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Everybody Marries the Wrong Person: From Infatuation and Disenchantment to Mature Love Paperback – July 13, 2010


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Everybody Marries the Wrong Person: From Infatuation and Disenchantment to Mature Love + How to Be an Adult in Relationships: The Five Keys to Mindful Loving + How to Be an Adult: A Handbook for Psychological and Spiritual Integration
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Product Details

  • Paperback: 224 pages
  • Publisher: New Horizon Press (July 13, 2010)
  • Language: English
  • ISBN-10: 0882823191
  • ISBN-13: 978-0882823195
  • Product Dimensions: 8.3 x 5.5 x 0.8 inches
  • Shipping Weight: 7 ounces (View shipping rates and policies)
  • Average Customer Review: 3.8 out of 5 stars  See all reviews (15 customer reviews)
  • Amazon Best Sellers Rank: #711,399 in Books (See Top 100 in Books)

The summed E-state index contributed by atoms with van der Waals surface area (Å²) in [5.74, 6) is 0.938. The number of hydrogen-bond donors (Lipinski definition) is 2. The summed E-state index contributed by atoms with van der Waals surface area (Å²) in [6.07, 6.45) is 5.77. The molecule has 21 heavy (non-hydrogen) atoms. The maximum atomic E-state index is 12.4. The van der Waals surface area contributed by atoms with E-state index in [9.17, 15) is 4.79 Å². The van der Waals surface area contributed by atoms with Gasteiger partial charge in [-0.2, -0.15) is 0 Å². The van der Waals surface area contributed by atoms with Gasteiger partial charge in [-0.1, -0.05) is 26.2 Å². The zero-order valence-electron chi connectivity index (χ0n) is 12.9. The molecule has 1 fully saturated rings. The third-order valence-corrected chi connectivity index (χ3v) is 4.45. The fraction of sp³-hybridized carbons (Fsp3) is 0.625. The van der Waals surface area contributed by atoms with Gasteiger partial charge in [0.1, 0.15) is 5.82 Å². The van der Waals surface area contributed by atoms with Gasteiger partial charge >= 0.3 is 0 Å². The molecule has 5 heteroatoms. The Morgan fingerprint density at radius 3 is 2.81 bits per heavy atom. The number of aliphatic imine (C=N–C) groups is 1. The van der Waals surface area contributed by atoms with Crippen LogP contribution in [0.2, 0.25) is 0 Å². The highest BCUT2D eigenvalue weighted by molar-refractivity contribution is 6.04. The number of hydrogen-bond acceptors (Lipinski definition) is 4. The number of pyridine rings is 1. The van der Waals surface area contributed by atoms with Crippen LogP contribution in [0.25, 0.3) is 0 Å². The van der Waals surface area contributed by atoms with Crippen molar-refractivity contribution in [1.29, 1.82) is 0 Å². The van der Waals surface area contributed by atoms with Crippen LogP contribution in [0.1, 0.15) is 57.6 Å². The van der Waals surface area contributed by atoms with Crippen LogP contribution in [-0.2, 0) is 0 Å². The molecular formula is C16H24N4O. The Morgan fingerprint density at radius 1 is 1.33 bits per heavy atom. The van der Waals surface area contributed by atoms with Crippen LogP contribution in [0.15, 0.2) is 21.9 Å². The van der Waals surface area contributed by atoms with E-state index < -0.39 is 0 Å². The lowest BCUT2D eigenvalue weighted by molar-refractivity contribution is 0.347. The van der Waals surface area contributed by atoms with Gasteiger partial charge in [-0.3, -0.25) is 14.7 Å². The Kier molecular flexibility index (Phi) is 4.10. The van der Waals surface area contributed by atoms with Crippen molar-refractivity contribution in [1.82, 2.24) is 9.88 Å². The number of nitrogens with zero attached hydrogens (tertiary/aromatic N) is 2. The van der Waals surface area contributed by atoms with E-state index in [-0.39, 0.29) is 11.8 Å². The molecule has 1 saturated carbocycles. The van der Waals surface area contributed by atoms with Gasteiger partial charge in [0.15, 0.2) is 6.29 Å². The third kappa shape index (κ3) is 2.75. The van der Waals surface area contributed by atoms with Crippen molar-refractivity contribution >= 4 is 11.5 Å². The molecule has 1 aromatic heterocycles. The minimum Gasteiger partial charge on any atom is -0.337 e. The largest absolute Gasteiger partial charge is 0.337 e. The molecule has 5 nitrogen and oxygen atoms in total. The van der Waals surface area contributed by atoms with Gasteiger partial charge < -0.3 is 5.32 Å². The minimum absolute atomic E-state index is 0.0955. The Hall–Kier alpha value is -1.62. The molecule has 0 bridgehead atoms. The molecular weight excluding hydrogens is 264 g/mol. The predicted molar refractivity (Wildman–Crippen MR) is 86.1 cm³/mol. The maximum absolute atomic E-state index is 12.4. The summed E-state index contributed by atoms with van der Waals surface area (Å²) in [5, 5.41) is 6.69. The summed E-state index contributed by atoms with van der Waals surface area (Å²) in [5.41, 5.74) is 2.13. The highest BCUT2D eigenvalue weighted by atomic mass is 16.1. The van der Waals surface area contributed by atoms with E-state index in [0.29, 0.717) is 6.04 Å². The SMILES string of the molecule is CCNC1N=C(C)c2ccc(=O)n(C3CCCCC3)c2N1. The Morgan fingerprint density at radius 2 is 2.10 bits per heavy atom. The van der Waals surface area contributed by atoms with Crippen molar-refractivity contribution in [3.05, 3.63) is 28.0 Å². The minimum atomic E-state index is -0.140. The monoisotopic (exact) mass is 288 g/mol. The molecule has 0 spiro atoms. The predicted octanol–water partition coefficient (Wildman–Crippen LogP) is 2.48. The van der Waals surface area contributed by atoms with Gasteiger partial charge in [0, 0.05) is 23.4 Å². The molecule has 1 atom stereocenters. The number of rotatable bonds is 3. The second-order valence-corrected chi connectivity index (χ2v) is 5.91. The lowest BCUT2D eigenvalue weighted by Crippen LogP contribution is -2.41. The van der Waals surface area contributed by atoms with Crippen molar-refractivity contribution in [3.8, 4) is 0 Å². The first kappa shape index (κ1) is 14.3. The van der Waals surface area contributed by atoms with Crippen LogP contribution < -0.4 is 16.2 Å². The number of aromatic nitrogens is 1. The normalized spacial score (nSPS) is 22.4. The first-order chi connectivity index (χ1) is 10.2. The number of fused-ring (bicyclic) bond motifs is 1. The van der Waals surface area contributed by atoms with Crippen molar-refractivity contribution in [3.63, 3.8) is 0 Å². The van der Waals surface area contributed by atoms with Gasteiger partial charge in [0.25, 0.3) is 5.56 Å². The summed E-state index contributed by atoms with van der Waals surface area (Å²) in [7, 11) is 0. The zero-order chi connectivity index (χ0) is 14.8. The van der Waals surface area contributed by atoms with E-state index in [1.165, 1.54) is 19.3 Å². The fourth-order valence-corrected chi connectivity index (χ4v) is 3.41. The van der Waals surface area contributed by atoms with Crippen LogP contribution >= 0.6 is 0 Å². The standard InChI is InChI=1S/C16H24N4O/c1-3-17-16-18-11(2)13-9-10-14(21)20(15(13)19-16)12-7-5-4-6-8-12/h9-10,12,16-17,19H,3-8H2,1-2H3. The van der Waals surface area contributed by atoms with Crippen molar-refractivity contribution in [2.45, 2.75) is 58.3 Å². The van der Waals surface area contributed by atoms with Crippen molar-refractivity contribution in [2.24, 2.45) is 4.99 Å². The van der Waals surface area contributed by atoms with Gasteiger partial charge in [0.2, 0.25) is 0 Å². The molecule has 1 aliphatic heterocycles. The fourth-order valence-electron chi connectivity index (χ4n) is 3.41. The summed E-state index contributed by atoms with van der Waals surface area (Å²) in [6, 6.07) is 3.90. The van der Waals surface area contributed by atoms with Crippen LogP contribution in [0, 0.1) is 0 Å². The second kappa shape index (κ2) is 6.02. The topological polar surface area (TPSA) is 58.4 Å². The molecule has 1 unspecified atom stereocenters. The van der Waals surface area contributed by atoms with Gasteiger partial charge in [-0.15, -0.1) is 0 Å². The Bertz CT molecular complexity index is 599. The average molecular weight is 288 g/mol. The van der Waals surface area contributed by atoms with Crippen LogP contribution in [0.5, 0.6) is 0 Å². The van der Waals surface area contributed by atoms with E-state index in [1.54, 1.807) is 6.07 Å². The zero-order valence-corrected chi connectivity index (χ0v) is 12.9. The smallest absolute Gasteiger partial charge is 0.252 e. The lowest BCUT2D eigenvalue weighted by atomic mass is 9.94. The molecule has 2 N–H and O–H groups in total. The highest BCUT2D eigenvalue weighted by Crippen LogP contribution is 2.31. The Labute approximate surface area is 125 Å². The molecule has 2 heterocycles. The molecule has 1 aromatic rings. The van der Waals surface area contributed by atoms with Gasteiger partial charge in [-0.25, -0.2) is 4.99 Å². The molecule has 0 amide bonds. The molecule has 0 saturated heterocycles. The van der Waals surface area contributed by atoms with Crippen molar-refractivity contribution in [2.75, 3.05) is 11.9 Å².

More About the Author

Christine Meinecke, Ph.D., is a licensed psychologist with thirty years of clinical experience. She completed a doctorate in Counseling Psychology at the University of Kansas, an internship at Colorado State University Counseling Center, and a postdoctoral fellowship at The Johns Hopkins University School of Medicine, Department of Psychiatry and Behavioral Medicine. Dr. Meinecke has taught and guest-lectured undergraduates, graduate students, and medical residents. She has worked with adults, adolescents, and couples in university and hospital settings. For the past twenty years, she has maintained a fulltime private practice.